Someone Still Loves You Boris Yeltsin is an interesting band for at least two reasons: they’re very good, and they’re also an example of a phenomenon that seems just about to keel over. They’re a local band made good: there’s a couple of locally released albums I’ve never been able to get my hands on, but they were presumably only ready for national buzz with 2005’s stellar Broom, which is probably the most underrated pop record of its kind since Brendan Benson’s Lapalco. Despite Noel Murray’s typically cogent eulogy for the local band, I can’t really summon up much mourning for its passing (which seems pretty much assured now that any band worth its salt will be overhyped and spat out on the blog circuit before so much as an EP comes out). A while back, Sufjan Stevens—normally as mild a soul as there is in indie rock’s cloistered world—delivered a mild dose of invective against “Friend Rock,” where your friends try to guilt trip you into showing up and showing enthusiasm for their crappy music rather than trying to go out and build up a fan base the right way. It’s real, and it starts with local bands, who frequently seem to be playing to people convinced that they’re amateur talent scouts, loyal girlfriends and people who can’t be bothered to seek out better.
Broom was a scrappy collection of songs that were either acoustic or so low in the amp department they might as well have been: it seemed to have been recorded in a suburban living room on weekends, and it was refreshing. The hooks were right there, so obvious as to be startling, and the lyrics weren’t half bad either: collegiate grad students saving up to marry their girlfriends, sincere if stupid chain-smokers in disappointed love (“I smoked all night and I coughed all day”), girls aplenty. Pershing isn’t as good an album (though it’s quite good, and the fact that it’s been slept on so roundly makes me question this whole blog-rock thing for about the 14th time this week), but it’s also less obvious—presumably with a slightly higher budget and a wider range of experiences to draw upon, SSLYBY make the hooks more oblique and the lyrics near-impossible to hear.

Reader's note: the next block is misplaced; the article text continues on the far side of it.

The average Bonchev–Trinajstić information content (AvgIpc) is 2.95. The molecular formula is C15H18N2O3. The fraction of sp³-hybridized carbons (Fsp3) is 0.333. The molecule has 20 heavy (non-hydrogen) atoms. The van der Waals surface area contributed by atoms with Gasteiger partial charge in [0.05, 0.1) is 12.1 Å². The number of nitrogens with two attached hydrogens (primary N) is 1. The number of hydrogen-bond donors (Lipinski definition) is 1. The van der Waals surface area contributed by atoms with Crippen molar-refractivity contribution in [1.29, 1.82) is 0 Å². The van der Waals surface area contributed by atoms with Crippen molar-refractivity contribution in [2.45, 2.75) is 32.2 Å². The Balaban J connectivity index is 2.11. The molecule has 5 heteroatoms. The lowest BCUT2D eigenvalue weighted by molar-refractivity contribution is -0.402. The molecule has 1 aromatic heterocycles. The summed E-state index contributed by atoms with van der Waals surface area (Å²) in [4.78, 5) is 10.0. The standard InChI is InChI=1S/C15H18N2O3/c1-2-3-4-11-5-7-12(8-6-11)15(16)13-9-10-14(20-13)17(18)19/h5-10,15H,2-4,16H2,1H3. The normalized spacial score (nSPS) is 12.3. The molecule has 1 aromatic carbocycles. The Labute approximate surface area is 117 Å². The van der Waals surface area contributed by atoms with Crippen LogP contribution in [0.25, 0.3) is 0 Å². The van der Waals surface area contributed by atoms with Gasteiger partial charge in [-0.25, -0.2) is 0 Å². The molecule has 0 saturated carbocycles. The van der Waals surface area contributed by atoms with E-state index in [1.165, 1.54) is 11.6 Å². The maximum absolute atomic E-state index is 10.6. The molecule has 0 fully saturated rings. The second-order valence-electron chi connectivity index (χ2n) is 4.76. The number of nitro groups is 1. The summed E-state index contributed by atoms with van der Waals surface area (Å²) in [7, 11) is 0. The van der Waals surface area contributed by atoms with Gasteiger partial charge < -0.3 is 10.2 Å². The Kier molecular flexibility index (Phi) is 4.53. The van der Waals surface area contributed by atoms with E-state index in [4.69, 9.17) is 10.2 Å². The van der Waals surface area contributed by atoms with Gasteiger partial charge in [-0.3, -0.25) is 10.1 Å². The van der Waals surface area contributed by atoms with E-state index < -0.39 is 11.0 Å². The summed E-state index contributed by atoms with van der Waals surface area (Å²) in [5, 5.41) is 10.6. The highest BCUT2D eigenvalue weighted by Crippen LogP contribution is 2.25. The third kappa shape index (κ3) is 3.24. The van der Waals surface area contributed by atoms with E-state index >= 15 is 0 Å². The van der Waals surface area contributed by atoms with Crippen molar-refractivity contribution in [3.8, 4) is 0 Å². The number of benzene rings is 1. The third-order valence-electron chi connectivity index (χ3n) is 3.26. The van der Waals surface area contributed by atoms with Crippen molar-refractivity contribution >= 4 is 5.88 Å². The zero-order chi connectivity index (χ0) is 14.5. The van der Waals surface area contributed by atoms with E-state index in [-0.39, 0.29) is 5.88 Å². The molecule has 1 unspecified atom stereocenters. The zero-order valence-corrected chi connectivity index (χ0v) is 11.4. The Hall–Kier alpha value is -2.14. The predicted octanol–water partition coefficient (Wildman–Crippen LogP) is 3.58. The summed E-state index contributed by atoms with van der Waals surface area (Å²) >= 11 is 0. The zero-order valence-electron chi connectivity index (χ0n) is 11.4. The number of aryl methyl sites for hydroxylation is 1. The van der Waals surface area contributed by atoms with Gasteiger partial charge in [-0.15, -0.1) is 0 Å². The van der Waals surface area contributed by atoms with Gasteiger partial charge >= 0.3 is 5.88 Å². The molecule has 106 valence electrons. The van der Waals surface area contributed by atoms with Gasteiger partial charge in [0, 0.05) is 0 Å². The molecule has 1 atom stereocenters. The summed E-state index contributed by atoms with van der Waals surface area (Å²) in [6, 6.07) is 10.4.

Like a good seduction should, Pershing begins with its most obvious song: safe to say if you don’t like “Glue Girls,” leave now. “Two sisters ever so inseparable” is the opening thrust of a dilemma that’s psychologically plausible, slightly fairy-tale-esque, and super endearing: a boy trying to date one sister, unable to get between the pair (they’re stuck on each other). It’s as deceptively relaxed as their best songs: they’re halfway through an acoustic guitar breakdown (complete with something that sounds like a cheap metronome trying to simulate a cowbell) before I realized how hard it is to pull off an effective breakdown that way (for me, it’s certainly more interesting than some studio hack’s “soaring” solo). “Maybe if I lay low, love will fall around my door” just about sums up their MO. It’s adorable: they’re the kind of band that earns every “woah-ah” rather than seeming lazy about it. It’s the best song on the album.